Aims of the social taxonomy‍

The concept and framework for a social taxonomy have been under development alongside the environmental taxonomy. The Platform on Sustainable Finance has now released its final report on the social taxonomy. In this report, the Platform proposes a structure for a social taxonomy which will achieve the social goals in the EU. The social taxonomy will be formed on the basis of existing EU documents including the European pillar of social rights and action plan, the EU Charter on Fundamental Rights, and the European Convention on Human Rights, along with other internationally important documents such as the Universal Declaration of Human Rights and the OECD Guidelines for Multinational Enterprises.

The social taxonomy is being developed alongside other key legislation such as the proposed EU corporate sustainability reporting directive (CSRD), the Sustainable Finance Disclosures Regulation, and the sustainable corporate-governance (SCG) initiative. 

A social taxonomy should “make clear the opportunities for investors to contribute to this European agenda for upward convergence of working conditions and living conditions of all Europeans”. It should also position the EU as a “standard setter and frontrunner in implementing global agendas such as the SDGs”.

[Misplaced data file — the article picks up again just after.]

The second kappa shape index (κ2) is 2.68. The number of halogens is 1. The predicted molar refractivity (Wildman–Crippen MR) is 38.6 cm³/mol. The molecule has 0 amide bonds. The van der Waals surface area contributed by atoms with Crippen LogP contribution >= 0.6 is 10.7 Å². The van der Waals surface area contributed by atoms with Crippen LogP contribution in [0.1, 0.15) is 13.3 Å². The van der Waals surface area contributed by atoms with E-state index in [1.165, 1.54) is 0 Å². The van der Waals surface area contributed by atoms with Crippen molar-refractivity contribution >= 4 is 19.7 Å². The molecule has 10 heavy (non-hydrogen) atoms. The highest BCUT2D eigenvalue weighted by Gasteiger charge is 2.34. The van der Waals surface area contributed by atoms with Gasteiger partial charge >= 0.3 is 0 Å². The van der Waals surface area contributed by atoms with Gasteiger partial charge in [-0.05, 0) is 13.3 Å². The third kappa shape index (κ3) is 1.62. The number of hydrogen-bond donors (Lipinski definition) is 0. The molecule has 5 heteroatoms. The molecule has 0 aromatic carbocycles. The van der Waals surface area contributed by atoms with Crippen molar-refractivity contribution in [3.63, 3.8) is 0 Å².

While the social taxonomy is still under development, this report gives useful insight into upcoming reporting requirements. Among the core requirements in the social taxonomy is that companies must perform due diligence analyses of both their own activities and their suppliers. With increasing interest from investors and consumers, getting ahead of upcoming social, governance, and due diligence reporting requirements is set to provide a number of benefits for business.

For now, these are the recommendations on how to make an EU taxonomy report that follows regulatory requirements.

Structure and content of the social taxonomy‍

The social taxonomy will most likely follow the same approach and structure as the environmental taxonomy. However, there will be some differences. 

The Platform considered two main differences between a social taxonomy and an environmental taxonomy: